The Eureopean Network Against Racism (ENAR) together with 20 other organisations wrote an open letter to First Vice-President Timmermans, Commissioner Jourová, Director-General Tina Astola with important recommendations to ensure the European Commission Coordinator on anti-Muslim hatred has a clear mandate and sufficient resources.
Dear First Vice-President Timmermans,
Dear Commissioner Jourová,
Dear Director-General Tina Astola,
On behalf of the signatories part of an informal European coalition against Islamophobia, a platform of anti-racist/human rights/faith-based NGOs combatting anti-Muslim racism and hatred, we are writing to ask the European Commission to provide its Coordinator on anti-Muslim hatred with a clear human rights-based mandate and meaningful resources. The European Commission’s decision to appoint a new coordinator is an opportunity to make this happen.
In December 2015, following the first ever European Commission Fundamental Rights Colloquium, we welcomed the appointment of a European Commission Coordinator on combating anti-Muslim hatred. This was a strong and concrete commitment to tackle increasing racism against Muslim people in Europe. The coordinator took some steps to increase the relationship with NGOs and the recognition of anti-Muslim hatred. Two years after the coordinator’s appointment, this political commitment must now lead to a shift in strategic approach and to tangible actions, which have been lacking so far.
As expressed on several occasions by the coalition, the mandate and the approach of the coordinator has serious gaps to tackle the issue effectively, to ensure meaningful participation of Muslim communities and anti-racism NGOs, and to develop policies to combat Islamophobia. The appointment of one dedicated person does not replace strong political will, actions and effective policies.
Inadequate human and financial resources, expertise, objectives and evaluation processes partly explain disappointing results to date. The lack of transparency concerning meetings with national governments, the failure to organise a meeting between NGOs and Commissioners, the framing of anti-Muslim hatred as a religious issue instead of a human rights one, the absence of European Commission representatives at several events on Muslim women’s rights and the engagement of the coordinator with very questionable figures fuelling Islamophobia, are among the most problematic illustrations of these systematic gaps.
In addition, the coordinator has conflated the fight against Islamophobia, anti-blasphemy laws, Islamism and counter-terrorism in a number of social media posts and declarations. In a context of generalised suspicion of Muslims, EU policy makers advancing equality and non-discrimination must see Muslims as human beings who enjoy fundamental rights as any other person. The fight against Islamophobia is about politically addressing structural forms of discrimination and racism affecting Muslims or those perceived as such.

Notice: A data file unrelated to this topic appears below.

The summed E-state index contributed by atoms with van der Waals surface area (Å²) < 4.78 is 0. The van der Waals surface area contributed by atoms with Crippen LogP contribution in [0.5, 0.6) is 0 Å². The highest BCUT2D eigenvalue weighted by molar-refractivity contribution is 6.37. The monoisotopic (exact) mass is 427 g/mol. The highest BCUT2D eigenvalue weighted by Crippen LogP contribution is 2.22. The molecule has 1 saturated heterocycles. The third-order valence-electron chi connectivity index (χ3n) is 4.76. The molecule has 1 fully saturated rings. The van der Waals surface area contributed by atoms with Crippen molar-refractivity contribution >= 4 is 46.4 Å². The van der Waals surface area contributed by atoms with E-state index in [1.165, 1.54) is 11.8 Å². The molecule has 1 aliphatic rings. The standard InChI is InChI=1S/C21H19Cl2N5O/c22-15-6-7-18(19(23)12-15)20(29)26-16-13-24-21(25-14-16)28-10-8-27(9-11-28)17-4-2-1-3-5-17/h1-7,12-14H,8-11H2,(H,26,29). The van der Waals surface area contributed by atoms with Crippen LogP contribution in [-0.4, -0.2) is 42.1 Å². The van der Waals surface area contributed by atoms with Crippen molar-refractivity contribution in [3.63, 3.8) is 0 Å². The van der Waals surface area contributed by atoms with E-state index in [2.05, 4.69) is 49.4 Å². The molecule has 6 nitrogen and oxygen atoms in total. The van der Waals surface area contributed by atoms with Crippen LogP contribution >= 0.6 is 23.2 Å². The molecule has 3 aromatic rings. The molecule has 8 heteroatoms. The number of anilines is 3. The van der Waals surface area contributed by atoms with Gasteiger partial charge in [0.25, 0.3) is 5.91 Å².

If the European Commission is serious about upholding European core values of equality and non-discrimination, it needs to make important strategic changes and concrete actions including :
● Profile of the coordinator. Ensure that the coordinator is appointed based on relevant skills and competences in order to work meaningfully on the issue of Islamophobia as a form of racism. This will also facilitate the relationship and trust with NGOs who have extensive knowledge about the issue and its manifestations. It would be desirable to appoint a coordinator from the affected communities.
● Clear mandate. Clarify what the role of the coordinator entails in terms of representation, official communication and actions that can be undertaken, also defining the remit of issues to be covered.
● Communication and consultation process. Transparency is key to build trust with civil society organisations who are on the ground in direct relation with communities. Communication and consultation processes need to be clarified to ensure meaningful participation of civil society.
● Concrete objectives and action plan. The role of the coordinator cannot only be about listening and bringing issues to the political level without any accountability. The coordinator needs to set concrete objectives to achieve during their mandate and work on an action plan with evaluation processes.
Finally, we officially request a meeting with First Vice President Frans Timmermans and Commissioner Věra Jourová to discuss the above-mentioned recommendations. This is a necessary signal at a time when parties using blatant islamophobic rhetoric have come to power.
1. European Forum of Muslim Women (EFOMW)
2. European Muslim Initiative for Social Inclusion (EMISCO)
3. European Network against Racism (ENAR)
4. European Network on Religion and Belief (ENORB)
5. Forum of European Muslim Youth and Student Organisations (FEMYSO)
6. Alliance of Inclusive Muslims (AIM)
7. Anti-Racist Forum, Finland (ARF)
8. CAGE, UK
9. Center for Danish Muslim Relations, Denmark (CEDAR)
10. Collective against Islamophobia and Discrimination, The Netherlands (CTID)
11. Collective against Islamophobia in Belgium (CCIB)
12. Collective against Islamophobia in France, France (CCIF)
13. Coordination Contre le Racisme et l’Islamophobie, France (CRI)
14. Etudiants Musulmans de France, France (EMF)
15. Euro-Mediterranean Center Migration & Development, The Netherlands (Emcemo)
16. Justice & Liberties For All Committee, France (CJL)
17. Muslim Council of Britain, UK (MCB)
18. Muslim Human Rights Committee, Sweden (MHRC)
19. Muslims for Progressive Values, the Netherlands (MPV Nederland)
20. RADAR/Art.1, The Netherlands
21. Farid Hafez, editor of the Islamophobia Studies Yearbook and co-editor of the European Islamophobia Report and Salzburg University